Here's a hypothetical example. A family has two children. The older child is starting kindergarten this year. The younger child is starting kindergarten in three years.
Suppose that a decent private school costs $20,000 per year, and that the appropriate real discount rate is 4%. (Considering that tuition can be expected to continue to rise faster than inflation, that discount rate may be too high.) Tuition is paid at the beginning of the year.
We calculate that the value of education for those two children is $388,000.
That's how much extra rational parents might pay for a house in a neighborhood with good public schools instead of living in a neighborhood with bad public schools (no doubt full of minorities) which would force the parents to pay for private schools.
I'm told that private schools cost more like $30,000 in New York City, so make that a $582,000 premium for the suburbs of New York City. (However a growing percentage of private school students have their grandparents paying the bills.)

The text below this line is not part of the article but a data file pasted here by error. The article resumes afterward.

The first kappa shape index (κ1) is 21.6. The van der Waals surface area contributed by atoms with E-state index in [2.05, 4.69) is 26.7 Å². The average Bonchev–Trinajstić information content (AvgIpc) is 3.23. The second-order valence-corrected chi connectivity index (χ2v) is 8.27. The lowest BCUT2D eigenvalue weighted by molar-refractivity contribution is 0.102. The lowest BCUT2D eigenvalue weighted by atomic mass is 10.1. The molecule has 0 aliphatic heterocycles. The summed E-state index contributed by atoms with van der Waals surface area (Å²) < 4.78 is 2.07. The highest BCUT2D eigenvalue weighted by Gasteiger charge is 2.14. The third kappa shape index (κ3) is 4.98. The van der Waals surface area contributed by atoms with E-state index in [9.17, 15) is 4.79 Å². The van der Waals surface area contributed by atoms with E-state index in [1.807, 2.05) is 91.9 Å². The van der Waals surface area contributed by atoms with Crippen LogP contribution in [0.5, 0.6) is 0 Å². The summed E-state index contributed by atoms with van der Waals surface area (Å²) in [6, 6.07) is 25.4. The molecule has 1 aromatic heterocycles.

I love this quote from the NY Times article:
"My father pays tuition for the girls, and I'm just grateful beyond belief," said Sunny Bates, who has one daughter at the Dalton School in Manhattan and another joining her there this year. "I think that's incredibly common. You have all these people who grew up in New York when it wasn't so ridiculously expensive, and are now in careers in the arts, or the nonprofits, that don't pay very much, and they couldn't possibly give their children the kind of life they had without some help."